Fleet News

Drivers must bear cost of traffic-related illness

DRIVERS must be forced to pay higher fuel prices in order to meet the £11 billion cost of illness and premature death caused by traffic-related air pollution, according to the British Lung Foundation. It says a substantial increase in duty on petrol and diesel would be the most effective immediate way of dealing with the problem.

In its new report 'Transport and Pollution - the Health Costs', the Foundation said the reintroduction of a car sales tax - the 10% special car sales tax was scrapped by the Conservative Government - or an increase in vehicle excise duty would not deter drivers from using their cars, although varying VED rates according to engine size could have an impact on pollution.

The report's author Professor David Pearce, of the Centre for Social and Economic Research on the Global Environment, calculates that suffering, illness and premature death attributed to road traffic-related air pollution costs more than £11 billion a year. It also estimates that the overall bill for road transport - taking into account the cost of pollution, congestion, accidents, road damage and global warming - stands at between £45.9 billion and £52.9 billion, with road users only paying a third of these costs.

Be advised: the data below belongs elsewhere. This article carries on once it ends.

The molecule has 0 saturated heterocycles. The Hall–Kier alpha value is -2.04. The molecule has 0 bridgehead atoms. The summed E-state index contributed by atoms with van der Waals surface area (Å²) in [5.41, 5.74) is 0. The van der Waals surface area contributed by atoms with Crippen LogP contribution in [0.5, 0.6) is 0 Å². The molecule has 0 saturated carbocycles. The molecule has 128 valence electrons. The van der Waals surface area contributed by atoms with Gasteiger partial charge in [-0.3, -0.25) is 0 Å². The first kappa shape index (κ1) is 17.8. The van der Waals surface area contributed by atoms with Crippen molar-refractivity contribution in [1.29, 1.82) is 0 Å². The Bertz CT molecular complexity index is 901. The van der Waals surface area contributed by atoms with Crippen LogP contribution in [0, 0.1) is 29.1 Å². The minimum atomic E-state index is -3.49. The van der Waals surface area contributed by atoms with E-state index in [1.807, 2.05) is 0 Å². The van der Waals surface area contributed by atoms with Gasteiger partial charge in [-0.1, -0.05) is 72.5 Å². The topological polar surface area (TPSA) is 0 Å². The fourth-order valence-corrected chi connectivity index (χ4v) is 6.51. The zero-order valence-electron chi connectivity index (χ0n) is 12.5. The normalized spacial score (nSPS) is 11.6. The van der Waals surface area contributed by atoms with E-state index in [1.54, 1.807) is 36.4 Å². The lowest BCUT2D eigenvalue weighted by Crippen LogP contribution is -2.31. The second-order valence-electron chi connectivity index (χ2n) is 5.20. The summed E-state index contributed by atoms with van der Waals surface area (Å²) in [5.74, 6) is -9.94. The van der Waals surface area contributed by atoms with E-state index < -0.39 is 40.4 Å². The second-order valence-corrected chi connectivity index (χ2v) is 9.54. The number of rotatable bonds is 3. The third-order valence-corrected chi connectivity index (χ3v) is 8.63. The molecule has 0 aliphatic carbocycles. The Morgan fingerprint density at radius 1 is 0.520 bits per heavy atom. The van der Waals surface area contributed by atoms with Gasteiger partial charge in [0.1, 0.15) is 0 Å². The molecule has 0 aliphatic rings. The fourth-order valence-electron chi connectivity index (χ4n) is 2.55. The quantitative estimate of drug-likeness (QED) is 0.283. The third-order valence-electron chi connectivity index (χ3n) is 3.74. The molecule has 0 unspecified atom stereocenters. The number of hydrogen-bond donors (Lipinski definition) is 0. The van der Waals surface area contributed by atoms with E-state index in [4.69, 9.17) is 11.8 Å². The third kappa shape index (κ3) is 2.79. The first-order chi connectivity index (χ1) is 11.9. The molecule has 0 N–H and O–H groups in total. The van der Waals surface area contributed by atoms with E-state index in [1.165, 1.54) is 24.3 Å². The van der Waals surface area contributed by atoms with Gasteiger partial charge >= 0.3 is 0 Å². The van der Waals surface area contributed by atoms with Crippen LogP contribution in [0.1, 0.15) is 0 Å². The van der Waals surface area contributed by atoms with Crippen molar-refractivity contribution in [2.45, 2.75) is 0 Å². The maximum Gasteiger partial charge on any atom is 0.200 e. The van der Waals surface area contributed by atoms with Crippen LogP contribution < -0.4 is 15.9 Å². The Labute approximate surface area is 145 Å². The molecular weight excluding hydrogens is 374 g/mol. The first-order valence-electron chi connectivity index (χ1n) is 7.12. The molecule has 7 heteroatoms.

Pearce said: 'A charge related to fuel consumption would appear to be the most appropriate way of making drivers pay the price of pollution. Permanent changes in fuel prices may have a significant effect in the long term.'

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